Local Man Seeks Candidacy for Illinois State Representative

John Cook of Freeport intends to run as an Independent against Republican Andrew Chesney.


[Update Tuesday July 28th: No petition challenge was filed against Cook, meaning that he will be on the ballot in November.]

John Cook, a machinist from Freeport, has announced his intention to run for State Representative against Freeport Republican Andrew Chesney. 

Cook gathered and submitted 251 signatures for a petition to put him on the ballot for November. As an Independent candidate, Cook had to secure a minimum of 210 signatures to appear on the ballot. 

Any person interested in running for office must submit a petition to the Illinois State Board of Elections. Without a minimum amount of valid signatures, a candidate will not appear on the ballot. 

Cook told The Voice he was motivated to run after a federal judge lowered the signature threshold for Illinois third parties and Independents to appear on the ballot. The April court case lowered the thresholds because COVID-19 made collecting signatures door-to-door more difficult than in a normal election year. 

Cook has been engaged in Freeport civic life for years. He said that he used to write as a freelancer and sued the city over the attempted sale of the Carnegie Library several years ago.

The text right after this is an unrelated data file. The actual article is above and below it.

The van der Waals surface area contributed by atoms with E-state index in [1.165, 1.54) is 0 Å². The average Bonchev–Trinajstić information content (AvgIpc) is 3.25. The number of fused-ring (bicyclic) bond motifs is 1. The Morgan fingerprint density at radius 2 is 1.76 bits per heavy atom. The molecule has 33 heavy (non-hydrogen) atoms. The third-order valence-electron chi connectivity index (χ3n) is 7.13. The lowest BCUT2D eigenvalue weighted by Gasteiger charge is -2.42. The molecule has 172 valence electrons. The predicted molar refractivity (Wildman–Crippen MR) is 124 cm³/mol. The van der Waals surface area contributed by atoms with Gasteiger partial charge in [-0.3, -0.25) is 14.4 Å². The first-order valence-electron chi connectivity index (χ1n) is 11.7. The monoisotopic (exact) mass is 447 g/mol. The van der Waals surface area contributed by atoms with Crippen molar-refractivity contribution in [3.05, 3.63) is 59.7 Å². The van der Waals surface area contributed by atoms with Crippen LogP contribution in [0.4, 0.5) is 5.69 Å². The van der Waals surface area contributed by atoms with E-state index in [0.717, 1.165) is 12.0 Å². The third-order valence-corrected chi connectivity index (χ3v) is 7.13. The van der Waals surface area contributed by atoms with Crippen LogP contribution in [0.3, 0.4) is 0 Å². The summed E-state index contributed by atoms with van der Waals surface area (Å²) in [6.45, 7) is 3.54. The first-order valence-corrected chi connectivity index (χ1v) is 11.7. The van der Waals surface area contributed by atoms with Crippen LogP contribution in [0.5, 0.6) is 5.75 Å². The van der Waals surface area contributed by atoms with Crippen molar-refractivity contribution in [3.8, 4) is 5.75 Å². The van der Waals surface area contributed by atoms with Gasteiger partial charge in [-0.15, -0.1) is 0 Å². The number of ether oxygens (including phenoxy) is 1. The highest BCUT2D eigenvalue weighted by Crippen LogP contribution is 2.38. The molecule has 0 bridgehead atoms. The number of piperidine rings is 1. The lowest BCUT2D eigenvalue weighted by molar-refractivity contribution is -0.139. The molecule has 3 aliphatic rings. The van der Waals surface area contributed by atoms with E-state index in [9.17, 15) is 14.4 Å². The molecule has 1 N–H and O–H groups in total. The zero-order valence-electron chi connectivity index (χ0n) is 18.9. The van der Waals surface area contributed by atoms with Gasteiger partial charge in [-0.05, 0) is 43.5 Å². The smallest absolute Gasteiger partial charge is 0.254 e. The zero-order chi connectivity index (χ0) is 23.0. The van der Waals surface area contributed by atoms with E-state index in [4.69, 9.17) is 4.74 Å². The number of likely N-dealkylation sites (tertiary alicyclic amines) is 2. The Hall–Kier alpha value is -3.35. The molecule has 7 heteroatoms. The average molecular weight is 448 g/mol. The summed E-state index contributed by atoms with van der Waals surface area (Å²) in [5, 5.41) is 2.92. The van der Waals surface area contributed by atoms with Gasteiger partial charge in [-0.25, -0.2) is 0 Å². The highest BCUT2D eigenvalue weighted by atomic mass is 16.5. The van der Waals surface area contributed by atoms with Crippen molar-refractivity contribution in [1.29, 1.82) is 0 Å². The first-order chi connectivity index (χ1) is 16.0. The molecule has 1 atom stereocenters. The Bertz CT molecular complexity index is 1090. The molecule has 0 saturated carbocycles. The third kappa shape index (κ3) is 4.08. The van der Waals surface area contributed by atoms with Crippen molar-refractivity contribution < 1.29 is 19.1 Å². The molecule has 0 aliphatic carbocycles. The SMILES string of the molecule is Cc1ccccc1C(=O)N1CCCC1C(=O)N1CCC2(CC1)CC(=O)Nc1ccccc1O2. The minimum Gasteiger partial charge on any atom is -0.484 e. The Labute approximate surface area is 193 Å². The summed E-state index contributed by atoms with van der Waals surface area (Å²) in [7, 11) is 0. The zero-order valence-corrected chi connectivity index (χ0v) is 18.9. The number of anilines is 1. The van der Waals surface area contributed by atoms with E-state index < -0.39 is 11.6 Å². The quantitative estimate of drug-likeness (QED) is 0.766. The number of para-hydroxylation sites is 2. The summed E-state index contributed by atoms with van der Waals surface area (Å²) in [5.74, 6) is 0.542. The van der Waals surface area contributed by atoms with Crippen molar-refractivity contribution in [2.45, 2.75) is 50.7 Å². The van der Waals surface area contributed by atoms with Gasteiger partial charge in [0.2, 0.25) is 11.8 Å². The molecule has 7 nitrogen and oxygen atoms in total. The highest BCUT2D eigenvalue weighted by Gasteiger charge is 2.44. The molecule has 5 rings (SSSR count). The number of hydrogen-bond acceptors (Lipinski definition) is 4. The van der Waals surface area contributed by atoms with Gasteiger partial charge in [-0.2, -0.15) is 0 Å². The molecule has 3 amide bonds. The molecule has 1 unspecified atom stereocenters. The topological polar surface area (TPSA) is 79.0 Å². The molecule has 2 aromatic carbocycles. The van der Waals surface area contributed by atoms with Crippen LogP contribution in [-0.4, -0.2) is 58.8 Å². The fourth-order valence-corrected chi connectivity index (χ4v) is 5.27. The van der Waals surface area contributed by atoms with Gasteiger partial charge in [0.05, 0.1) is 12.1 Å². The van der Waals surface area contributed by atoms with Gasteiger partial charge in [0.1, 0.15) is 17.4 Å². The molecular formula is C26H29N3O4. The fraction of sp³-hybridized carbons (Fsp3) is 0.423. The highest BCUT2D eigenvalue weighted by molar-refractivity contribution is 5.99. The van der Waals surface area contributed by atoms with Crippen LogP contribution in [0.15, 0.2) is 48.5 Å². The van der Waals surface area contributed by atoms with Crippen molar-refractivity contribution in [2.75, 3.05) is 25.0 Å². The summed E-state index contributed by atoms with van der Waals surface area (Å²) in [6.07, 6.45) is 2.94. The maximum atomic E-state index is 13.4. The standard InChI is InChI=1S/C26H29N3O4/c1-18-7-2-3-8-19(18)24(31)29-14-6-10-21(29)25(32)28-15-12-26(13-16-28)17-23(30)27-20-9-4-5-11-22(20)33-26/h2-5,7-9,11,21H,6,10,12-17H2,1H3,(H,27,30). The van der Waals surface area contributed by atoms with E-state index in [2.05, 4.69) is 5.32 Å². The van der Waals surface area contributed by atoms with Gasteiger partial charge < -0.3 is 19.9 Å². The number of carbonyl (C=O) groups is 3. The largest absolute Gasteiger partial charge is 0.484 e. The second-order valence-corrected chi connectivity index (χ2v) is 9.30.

Cook has not yet called a formal press conference to announce his candidacy. 

On Friday July 17th, Cook announced on Facebook that his signature lists have been requested by Dave Krahn, Executive Director of the Illinois House Republican Organization, and John Fogarty, whose Twitter bio describes him as the general counsel to the Illinois GOP.

These sorts of requests are the first step in a process known as “signature challenging”. Signature challenging is a political strategy in which one candidate challenges the authenticity of another candidate’s petition. 

Politicians who use this strategy attempt to argue that their opponent’s petition signatures are invalid. If they can knock off enough signatures to get the number of valid signatures below the minimum threshold to appear on the ballot, they can effectively take their opponent out of the race long before voters even go to the polls. 

To be clear, as of writing none of Cook’s signatures have been challenged by the GOP, the Chesney campaign, or anyone else. 

The window to file petition challenges with the Illinois State Board of Elections begins this week and ends next Monday.